In our recent development we were creating an integration test framework and some tests for manipulating data in the ElasticSearch cluster. Strangely the tests could succeed or fail randomly, even though we never made any changes to the code on the business logic at that time.
What did we have in the test cases?
- @BeforeClass: load the test data into ElasticSearch cluster through ElasticSearch TransportClient.
- @Test: retrieve test data and check equality on some fields.
- @AfterClass: clean up the test data through ElasticSearch TransportClient.
Really just simple as this.
What did it the error message say when the tests failed? Well it complained about not being able to find the test data.
Strange. The @BeforeClass annotated method should always load the data into the cluster before executing the test cases and there were no errors about failing to load data. Feeling a bit stuck, I commented out the clean up code in the @AfterClass method. Now the tests passed consecutively on every test I issued but once I added back the cleanup code, it started failing occasionally again, especially when I ran the test right after the previous one finished.
This got me thinking: “Could it be possible that the test data was cleaned up at the end of the previous test but not loaded into the cluster in the next run even though @BeforeClass method was executed? ”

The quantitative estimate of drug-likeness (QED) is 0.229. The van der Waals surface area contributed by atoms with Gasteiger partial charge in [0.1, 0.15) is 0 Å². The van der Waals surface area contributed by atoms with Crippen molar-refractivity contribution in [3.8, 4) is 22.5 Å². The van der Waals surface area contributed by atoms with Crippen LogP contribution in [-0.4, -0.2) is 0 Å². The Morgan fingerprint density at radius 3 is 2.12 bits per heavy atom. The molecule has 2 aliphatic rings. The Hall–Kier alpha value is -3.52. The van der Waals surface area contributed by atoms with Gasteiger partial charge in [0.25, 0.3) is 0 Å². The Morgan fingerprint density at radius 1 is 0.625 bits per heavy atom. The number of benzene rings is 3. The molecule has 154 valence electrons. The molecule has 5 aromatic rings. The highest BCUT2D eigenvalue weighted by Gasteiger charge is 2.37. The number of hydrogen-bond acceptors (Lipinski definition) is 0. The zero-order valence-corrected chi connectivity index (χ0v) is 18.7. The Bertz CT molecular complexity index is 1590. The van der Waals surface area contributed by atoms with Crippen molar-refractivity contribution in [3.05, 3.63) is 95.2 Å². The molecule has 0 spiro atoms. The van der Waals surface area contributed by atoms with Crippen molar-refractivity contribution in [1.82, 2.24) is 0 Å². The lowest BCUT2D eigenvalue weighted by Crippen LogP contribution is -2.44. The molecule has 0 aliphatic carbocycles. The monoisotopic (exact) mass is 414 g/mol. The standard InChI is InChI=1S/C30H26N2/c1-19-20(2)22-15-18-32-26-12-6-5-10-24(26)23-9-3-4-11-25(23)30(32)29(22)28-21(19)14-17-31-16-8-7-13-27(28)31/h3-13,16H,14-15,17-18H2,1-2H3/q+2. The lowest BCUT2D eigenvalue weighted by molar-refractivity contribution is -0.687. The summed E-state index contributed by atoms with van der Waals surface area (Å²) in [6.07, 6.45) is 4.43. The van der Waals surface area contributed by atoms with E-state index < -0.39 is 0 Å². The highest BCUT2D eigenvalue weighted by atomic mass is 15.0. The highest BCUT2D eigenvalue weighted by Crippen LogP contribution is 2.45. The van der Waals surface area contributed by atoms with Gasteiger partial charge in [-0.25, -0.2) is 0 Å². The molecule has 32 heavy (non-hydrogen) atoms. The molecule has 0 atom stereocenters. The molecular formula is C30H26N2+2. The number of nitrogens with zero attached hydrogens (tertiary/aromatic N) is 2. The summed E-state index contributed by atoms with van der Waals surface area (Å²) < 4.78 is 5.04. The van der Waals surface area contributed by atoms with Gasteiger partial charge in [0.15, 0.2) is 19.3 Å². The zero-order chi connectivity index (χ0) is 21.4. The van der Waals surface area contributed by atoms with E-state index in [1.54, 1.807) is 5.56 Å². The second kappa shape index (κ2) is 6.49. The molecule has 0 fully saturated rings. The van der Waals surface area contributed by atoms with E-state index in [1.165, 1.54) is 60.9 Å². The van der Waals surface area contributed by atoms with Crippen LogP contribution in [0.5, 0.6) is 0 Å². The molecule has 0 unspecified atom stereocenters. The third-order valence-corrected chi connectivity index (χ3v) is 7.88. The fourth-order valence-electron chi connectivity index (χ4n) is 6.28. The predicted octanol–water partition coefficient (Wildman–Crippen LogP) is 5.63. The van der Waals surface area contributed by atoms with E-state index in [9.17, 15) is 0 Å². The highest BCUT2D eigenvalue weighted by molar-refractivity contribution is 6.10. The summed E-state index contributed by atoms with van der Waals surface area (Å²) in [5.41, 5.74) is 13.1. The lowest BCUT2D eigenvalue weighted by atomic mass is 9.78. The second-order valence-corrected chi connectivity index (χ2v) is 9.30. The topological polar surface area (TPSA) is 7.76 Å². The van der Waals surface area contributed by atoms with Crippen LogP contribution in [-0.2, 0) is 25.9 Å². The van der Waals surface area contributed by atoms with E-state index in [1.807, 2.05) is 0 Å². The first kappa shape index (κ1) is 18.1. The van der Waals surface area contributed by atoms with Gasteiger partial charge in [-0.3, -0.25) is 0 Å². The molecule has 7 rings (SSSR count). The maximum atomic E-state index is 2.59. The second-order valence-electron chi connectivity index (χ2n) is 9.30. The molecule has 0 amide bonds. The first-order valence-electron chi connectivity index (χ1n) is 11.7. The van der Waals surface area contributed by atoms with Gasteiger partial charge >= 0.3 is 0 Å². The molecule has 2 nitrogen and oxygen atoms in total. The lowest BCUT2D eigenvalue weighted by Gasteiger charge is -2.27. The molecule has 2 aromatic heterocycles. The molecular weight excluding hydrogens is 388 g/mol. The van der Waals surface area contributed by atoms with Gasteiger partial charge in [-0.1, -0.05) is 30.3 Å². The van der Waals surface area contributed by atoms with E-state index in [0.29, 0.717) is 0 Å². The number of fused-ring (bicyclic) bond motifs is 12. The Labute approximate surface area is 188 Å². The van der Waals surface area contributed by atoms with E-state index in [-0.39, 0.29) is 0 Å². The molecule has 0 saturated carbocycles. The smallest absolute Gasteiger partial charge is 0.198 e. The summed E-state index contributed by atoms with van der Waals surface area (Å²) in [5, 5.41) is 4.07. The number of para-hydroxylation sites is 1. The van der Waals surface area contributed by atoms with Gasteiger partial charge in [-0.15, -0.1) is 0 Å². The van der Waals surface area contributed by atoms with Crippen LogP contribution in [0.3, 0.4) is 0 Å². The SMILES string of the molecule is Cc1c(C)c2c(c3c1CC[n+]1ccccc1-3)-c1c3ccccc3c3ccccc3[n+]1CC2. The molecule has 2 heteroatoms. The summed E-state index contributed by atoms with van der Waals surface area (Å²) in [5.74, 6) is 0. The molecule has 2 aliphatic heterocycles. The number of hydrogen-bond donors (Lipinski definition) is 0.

My suspicion was confirmed after some reading on how ElasticSearch loads data. Why did this happen? Because loading data into ElasticSearch cluster takes time and so does deleting them. The test cases were executed right after the load request was issued in the @BeforeClass method, but not necessarily after the request was processed by the cluster. In other words, it is asynchronous. We made a false assumption that the load request was processed and the data was present in the cluster immediately. This mindset may be OK in unit test but with integration test it can be problematic.
Stupid solution: Add a buffer before actually executing the tests, for example, Thread.sleep(30000) in the @BeforeClass method. However, this does not always guarantee the data was loaded if the data size is large.
Better solution: Send a request to verify that the request is actually processed given the request id. Wait in the @BeforeClass method until the request is finished.
Whatever you do, make sure that the test data are actually in the cluster before moving on.